One of my main goals there was to get rid of the MSI installer we had to use on our products for SharePoint 2007, and go with a "cleaner" installation process of using the SharePoint WSP package alone.
One of the challenges was that as an ISV we have no control over our customer's server, setup or versions installed. Which means, any customer may have any mix of products and versions at the same time.
For example: say we have 2 products - ProductA and ProductB (both at version 1.0.0.00) that were build using our shared utilities DLL: utilities.dll version 1.0.0.01
A month later, we add a new feature in our utilities.dll that is used on ProductB, so now we have upgraded our utilities to version 1.0.0.02 and our ProductB to version 2.0.0.00 and we publish that to the Internet.
Now our customer upgrades his copy of ProductB only.
We had 2 options here:
1. keep both utilities version
2. upgrade and keep only version 1.0.0.02
The first option was no good, since for example our utilities declare a feature called FeatureA. if 2 different packages declare that same feature, and one of them is retracted later on - the feature will be uninstalled with it (There are some other issues like this one, but this is not the scope of this article).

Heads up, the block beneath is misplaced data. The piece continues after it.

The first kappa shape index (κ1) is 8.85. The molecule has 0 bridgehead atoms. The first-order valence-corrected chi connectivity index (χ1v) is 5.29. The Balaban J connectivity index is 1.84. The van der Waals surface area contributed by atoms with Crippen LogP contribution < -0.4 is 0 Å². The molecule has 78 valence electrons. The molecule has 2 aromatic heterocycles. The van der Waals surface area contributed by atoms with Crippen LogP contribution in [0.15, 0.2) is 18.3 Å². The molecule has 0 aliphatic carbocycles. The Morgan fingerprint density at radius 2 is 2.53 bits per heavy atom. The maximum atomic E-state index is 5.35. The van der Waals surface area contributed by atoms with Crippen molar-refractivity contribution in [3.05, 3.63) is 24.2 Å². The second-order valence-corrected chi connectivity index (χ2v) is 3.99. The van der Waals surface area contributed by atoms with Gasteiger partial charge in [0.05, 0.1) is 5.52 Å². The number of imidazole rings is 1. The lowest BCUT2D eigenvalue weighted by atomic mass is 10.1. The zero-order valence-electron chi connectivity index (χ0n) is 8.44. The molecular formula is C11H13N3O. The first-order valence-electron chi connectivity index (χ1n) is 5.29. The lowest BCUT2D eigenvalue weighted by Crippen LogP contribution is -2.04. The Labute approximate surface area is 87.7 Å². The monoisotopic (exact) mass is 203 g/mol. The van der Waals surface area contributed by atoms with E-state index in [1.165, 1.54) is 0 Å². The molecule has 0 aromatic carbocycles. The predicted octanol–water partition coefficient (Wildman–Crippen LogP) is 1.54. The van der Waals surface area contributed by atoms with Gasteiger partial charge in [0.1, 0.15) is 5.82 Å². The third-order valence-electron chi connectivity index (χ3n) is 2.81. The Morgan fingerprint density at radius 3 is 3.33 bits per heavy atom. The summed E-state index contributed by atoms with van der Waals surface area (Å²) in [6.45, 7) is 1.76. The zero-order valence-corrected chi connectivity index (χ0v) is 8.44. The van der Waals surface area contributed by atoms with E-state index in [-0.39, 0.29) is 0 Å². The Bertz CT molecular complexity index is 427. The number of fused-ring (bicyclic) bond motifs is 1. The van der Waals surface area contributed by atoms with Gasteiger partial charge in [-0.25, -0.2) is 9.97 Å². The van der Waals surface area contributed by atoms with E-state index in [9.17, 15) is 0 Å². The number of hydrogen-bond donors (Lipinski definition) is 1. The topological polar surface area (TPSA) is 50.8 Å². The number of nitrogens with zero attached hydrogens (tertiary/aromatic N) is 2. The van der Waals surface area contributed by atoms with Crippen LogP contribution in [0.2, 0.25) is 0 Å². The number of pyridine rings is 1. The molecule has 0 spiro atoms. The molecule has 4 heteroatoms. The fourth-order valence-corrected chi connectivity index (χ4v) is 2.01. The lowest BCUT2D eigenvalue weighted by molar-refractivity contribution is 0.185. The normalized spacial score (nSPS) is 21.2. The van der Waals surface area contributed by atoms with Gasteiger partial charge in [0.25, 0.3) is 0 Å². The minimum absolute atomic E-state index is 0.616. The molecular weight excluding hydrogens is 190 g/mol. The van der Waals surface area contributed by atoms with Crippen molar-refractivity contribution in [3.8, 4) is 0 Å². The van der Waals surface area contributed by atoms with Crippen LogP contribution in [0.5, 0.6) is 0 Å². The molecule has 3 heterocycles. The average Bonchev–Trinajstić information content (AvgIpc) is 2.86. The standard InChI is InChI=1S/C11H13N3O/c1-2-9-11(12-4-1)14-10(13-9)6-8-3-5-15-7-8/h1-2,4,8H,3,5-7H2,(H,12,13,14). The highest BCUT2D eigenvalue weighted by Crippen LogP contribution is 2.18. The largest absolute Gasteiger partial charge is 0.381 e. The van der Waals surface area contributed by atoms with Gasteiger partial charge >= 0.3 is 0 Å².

So, sticking with the second option was pretty simple: just install the latest version of utilities with no other older versions of it anywhere.
The only issue was, How will it "tell" all other older products (ProductA) to start using utilities.dll version 1.0.0.02?!
I have looked everywhere for a solution that was just under my nose.
Apparently in VS2010 and SharePoint 2010 there is a new XML node in the package XML definition, right next to the assembly "SafeControls" node.
This new XML node is called "BindingRedirect", and it allows you to specify in the solution package itself any Assembly version redirection you might need!
Problem is - the package designer does not expose this property, so you have to enter it in the Package.Template.Xml directly.
here is how my package.template.xml file looks like:
- Retracting solution cleans this entree up with no problem!
- Deploying a new version upgrades this entree and does not create duplicate entrees!
- It is safe (like in my example) to give a wide version range in the oldVersion property - even for future versions that do not exist yet. it will simply allow you not to update this every time you build a new version.